Extended Realities (VR/AR/MR): Glossar

Jessica Wegelin
22 August 2018

With every new project that involves XR in some way, designers face the problem that the terminology of this new branch has not yet fully manifested itself. A common vocabulary for these technologies is therefore of utmost importance to keep communication within the team clear and direct. For this reason, we would also like to share our XR compendium with you.


Augmented Reality

Projection of virtual objects onto the real world in real time. Compatible with modern smartphones or AR headsets like Microsoft Hololens.

Augmented Virtuality

Projection of real objects onto a virtual world. Requires VR-compatible headsets such as HTC Vive or Oculus Rift.

Virtual Reality

Simulation and display of virtual objects in stereoscopic images. Creates spatial effect by recording the user’s eyes separately.

Mixed Reality

Umbrella term for all technologies that are located between the unadulterated, real world and completely virtual reality (e.g. augmented reality or augmented virtuality).

Reality-Virtuality Continuum

The reality-virtuality continuum shows the different stages in the transition from real space to a completely virtual environment.

Reality-Virtuality Continuum

Hardware & Technology

Eye Tracking

Capture and record the eye movements of a personality.

Head Tracking

Head tracking refers to a method of detecting the position, attitude, and movements of the head to provide a display corresponding to the viewing angle or to enable other head-based control. (wikipedia)

HMD — Head-Mounted Display

A head-mounted display is a visual output device worn on the head that displays images generated on a computer on a screen near the eye or projects images directly onto the retina through virtual retina display (e.g., HTC Vive, Oculus Rift, Microsoft Hololens).(wikipedia)

Holophonic Sound

Spatial audio playback method with the aim of creating virtual, acoustic environments. The generated sound can thus serve for spatial orientation in a scenery.

HUD — Head-up Display

Display system in which the user can maintain his head position or viewing direction because the information is projected into the field of view. Known navigation element from the controls of computer games or modern airplanes.


Photogrammatic design

A 3D object or environment is created automatically on the basis of a large number of photographs from different perspectives (3d scan) in a 3D program without modeling.


Generation of spatial images using two conventional images showing a scene from slightly different viewing angles.

Feedback & User Guidance

Haptical Feedback / Rattle

Haptic feedback of a device, e.g. vibration on a controller.

User Experience and User Interface

Contentlayer / Screen Space

Areas decoupled from the scenery, which can hold additional information.

Diegetic UI

Positioning of the user interface both in the spatial environment and in relation to the context and setting of the application.

Fuse Button

UI elements that trigger a visual countdown when the user has focused on them for a defined time. Replaces direct feedback when the user has no way to trigger an action on a button or hotspot using a controller or physical buttons on the viewer.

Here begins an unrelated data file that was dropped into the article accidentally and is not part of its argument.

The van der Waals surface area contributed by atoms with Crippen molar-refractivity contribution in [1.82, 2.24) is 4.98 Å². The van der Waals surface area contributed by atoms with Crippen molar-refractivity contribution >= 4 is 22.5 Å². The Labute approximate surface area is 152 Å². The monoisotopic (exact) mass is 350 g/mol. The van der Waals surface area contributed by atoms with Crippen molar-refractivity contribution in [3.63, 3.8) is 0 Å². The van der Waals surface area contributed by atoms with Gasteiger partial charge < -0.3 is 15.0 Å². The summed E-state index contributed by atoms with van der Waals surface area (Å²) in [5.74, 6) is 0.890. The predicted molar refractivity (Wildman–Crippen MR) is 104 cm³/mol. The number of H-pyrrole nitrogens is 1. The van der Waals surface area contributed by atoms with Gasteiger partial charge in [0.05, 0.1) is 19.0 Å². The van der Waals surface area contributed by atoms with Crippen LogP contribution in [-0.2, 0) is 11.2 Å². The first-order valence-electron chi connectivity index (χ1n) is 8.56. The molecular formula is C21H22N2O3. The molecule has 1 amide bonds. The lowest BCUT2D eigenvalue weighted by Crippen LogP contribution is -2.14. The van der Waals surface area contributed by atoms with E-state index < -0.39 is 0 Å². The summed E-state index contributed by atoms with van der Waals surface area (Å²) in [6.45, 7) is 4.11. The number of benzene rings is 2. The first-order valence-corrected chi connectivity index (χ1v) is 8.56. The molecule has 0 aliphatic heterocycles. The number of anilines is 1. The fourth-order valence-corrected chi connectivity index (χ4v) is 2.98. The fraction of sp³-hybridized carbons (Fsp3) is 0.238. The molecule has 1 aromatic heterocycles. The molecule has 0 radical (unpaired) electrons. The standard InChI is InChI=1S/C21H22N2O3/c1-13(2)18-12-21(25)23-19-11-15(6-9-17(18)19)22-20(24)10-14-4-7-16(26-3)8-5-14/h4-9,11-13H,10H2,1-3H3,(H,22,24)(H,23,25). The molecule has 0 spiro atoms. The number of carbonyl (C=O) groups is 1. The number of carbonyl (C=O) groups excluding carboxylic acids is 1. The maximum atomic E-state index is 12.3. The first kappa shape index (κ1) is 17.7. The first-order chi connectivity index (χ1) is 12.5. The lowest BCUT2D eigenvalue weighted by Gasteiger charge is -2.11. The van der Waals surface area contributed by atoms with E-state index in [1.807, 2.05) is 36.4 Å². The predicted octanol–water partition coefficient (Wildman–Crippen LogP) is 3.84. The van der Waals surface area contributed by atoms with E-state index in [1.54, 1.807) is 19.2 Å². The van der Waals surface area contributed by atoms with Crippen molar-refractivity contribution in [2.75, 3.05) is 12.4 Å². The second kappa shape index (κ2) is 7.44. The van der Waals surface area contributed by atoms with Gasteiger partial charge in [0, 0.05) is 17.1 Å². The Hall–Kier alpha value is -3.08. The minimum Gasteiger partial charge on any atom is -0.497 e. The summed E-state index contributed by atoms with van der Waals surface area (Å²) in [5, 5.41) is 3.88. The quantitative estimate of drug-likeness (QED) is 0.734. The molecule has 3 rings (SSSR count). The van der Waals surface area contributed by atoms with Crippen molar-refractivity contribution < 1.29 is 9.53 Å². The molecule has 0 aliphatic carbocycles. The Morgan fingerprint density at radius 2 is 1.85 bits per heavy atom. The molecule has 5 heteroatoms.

Gaze Selection

Selecting UI elements using eye tracking, or head movement.

Hotspot/Hotspot with label

UI element that is linked to an object in the scenery.


Additional navigation layer in a hotspot.


Sensitive area in which a hotspot is activated.


Visual/auditory/haptic feedback when the reticle activates a UI element.


Corresponds to the mouse pointer in a conventional interface. Controlled either by head movement, gestures or controller.

Spatial UI

Positioning of the user interface in the virtual or real spatial environment (e.g. as a projection on walls).


360° Image/Video

Correspond to spherical panoramas. Spherical panoramas or spherical panoramas are panoramic images in which all angles visible from one point of view are reproduced. On such photographs, an image angle of 360° in width and 180° in height is reproduced. (wikipedia)


Describes the effect that makes the user of a virtual environment feel real. If the degree of immersion is particularly high, it is also referred to as ‘presence’.

Position Tracking

Detection of the position, attitude and movements of a body in space.


Hotspot that leads to a change of location within the application.

VR Video

Stereoscopically captured 180° or 360° video that allows the user to look around.


Context Design

Design in relation to the user’s current context (e.g., location, activity, time) to provide more user-friendly results.


Back translation of a spherical panorama into a two-dimensional image. Equirectangular two-dimensional images represent 180° image angles in the vertical image axis. The image of a virtual sphere surrounding the viewpoint is projected onto a surface.


The principle of not guiding the user as the designer of the application. The user should be free to test the possibilities himself and make decisions independently.


The intentional absence of a story within an application. Instead, the user should be able to develop his own story.


The leaning of visual, auditory, or haptic elements against real objects/processes.



The field of view, is the area of a scene that the user can see at any given time.